BD: We’re still trying to winnow them out. We don’t know all the names of the reporters down there. Most of these people wrote for small local papers, maybe one or two radio announcers; there might have been stringers for the larger national papers. Typically, some would write for a newspaper who supported this one particular candidate. Others could be just people covering a news story—it’s the biggest thing going on in their little town, and why not go with this?

The threat of violence is very real. The reason the candidate himself wasn’t along on the ride is because he had been receiving death threats. He sent his wife, figuring no one’s going to kill a woman. So there was a story there, a legitimate story to cover—just the way people might ride in the airplane with a returning dissident to see what happens.

GM: Some media accounts have made reference to an ongoing Muslim insurgency. Is there any reason to think that played a role?

BD: There is that friction and that tension. But I don’t think this particular incident should be laid to that. This was two families, two clans, sort of going head to head about who’s going to get to be governor. It’s an incredibly lucrative position, incredibly politically important, one in which you can wield tremendous amounts of power and amass tremendous amounts of wealth. I don’t want to make light of this, but it’s more like Mafia families fighting over turf. You have to see it in that context of a local power struggle.

GM: What other steps would you like to see the government take over the next couple days or couple weeks?

BD: They’re obviously taking this seriously. President Arroyo hasn’t written this off or turned her back on it. In the Philippines there are accusations that the alleged perpetrator was her political ally, but I don’t think she would pull punches. I think she’s just as horrified by this as everybody else. I think you will see at least an initial aggressive investigative action on the part of the government.

Now what happens three months down the line is the real telling point. When the world has moved on and forgotten about this, what happens when the court system slows things down? Will people be brought to justice here? Will each individual shooter be brought in? Will the masterminds have to pay? Will they be jailed, or will they be free to walk around? All that determines the rest of the world’s response over the next week or two or three.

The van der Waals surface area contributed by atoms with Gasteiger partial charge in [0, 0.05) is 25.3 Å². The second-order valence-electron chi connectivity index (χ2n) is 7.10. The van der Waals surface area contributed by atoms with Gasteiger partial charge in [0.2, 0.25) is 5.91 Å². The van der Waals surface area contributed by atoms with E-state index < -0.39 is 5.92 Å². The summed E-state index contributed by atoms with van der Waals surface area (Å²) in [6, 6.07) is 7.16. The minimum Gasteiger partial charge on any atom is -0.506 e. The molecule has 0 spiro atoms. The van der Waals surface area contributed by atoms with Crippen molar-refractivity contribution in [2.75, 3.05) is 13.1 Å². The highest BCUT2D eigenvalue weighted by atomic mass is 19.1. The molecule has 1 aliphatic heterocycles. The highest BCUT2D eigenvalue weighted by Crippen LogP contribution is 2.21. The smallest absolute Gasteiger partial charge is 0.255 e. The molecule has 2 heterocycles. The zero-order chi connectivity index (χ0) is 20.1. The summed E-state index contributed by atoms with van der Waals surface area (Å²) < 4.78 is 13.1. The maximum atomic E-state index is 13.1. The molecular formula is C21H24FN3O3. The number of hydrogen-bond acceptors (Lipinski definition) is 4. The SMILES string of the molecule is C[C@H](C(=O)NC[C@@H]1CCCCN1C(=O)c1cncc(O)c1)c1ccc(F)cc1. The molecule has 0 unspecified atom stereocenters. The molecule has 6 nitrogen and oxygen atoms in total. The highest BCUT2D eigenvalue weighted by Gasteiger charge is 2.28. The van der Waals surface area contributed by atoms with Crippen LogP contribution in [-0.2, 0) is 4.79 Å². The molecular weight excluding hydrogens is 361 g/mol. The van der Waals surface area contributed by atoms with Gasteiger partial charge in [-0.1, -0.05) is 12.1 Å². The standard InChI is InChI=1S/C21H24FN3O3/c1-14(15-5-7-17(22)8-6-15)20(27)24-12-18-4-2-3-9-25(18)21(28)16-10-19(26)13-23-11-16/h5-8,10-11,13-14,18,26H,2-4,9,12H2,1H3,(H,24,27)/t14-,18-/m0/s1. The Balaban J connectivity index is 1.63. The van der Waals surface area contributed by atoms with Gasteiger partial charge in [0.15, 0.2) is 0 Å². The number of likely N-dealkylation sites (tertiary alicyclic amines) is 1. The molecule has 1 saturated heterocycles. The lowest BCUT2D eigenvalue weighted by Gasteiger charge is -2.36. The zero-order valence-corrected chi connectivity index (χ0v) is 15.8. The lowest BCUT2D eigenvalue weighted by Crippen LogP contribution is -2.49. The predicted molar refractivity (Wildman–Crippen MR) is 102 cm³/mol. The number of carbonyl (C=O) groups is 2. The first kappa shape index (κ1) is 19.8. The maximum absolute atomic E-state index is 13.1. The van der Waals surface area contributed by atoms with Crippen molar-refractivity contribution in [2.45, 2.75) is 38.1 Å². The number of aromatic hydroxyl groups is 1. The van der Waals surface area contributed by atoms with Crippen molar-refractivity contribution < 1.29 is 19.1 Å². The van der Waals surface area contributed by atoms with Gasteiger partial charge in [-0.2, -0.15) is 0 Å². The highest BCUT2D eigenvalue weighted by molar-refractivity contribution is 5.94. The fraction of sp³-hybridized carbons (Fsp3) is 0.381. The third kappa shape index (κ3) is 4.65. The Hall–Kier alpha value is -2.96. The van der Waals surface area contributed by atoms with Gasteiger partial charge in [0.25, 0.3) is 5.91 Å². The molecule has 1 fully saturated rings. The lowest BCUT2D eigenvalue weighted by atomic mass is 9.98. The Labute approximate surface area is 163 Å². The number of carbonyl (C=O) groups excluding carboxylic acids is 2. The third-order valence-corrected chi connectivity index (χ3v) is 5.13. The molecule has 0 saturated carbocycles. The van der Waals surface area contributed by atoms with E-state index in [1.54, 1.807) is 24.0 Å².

As the Committee to Protect Journalists, we’re focused on how many of our colleagues were killed, and what it is we can do for their survivors, and what the government’s going to do, and where do we get the funds to help them, and how do we pressure the government. But we also can’t act in a vacuum of the other realities. And we know that what happened was part of a much larger political problem in the Philippines.

GM: Given the way journalism and politics are entwined, are there specific measures that can be put in place to protect journalists?

BD: We hounded the government so hard about this for years. The government set up a special investigative unit to handle assaults specifically on journalists. It barely slowed things down. Investigations need to be carried out with local police, whose security or personal interests might be compromised. You can send down a federal investigator, who may not be as deeply committed to the case as a local prosecutor. It’s that kind of attitude, and that kind of approach, that has made the Philippines the country with the sixth-worst record in the world in terms of bringing killers of journalists to justice.

Special steps have been taken, and I suppose we could drum up some more. But frankly, who can stop two men from getting on a motorcycle on a busy weekday morning and following a radio announcer as he drops off this daughter at school, and then driving by and shooting him as he gets back in his car, which is a real-life scenario? And then the perpetrators are not brought to justice. It’s a question of political will, it’s a question of economic and social development, it’s a question of a pervasive gun culture. You have to see these killings of journalists, and the uninvestigated killings of many, many, many, many people in the Philippines, as part of a larger political failure.

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Greg Marx is an associate editor at CJR. Follow him on Twitter @gregamarx.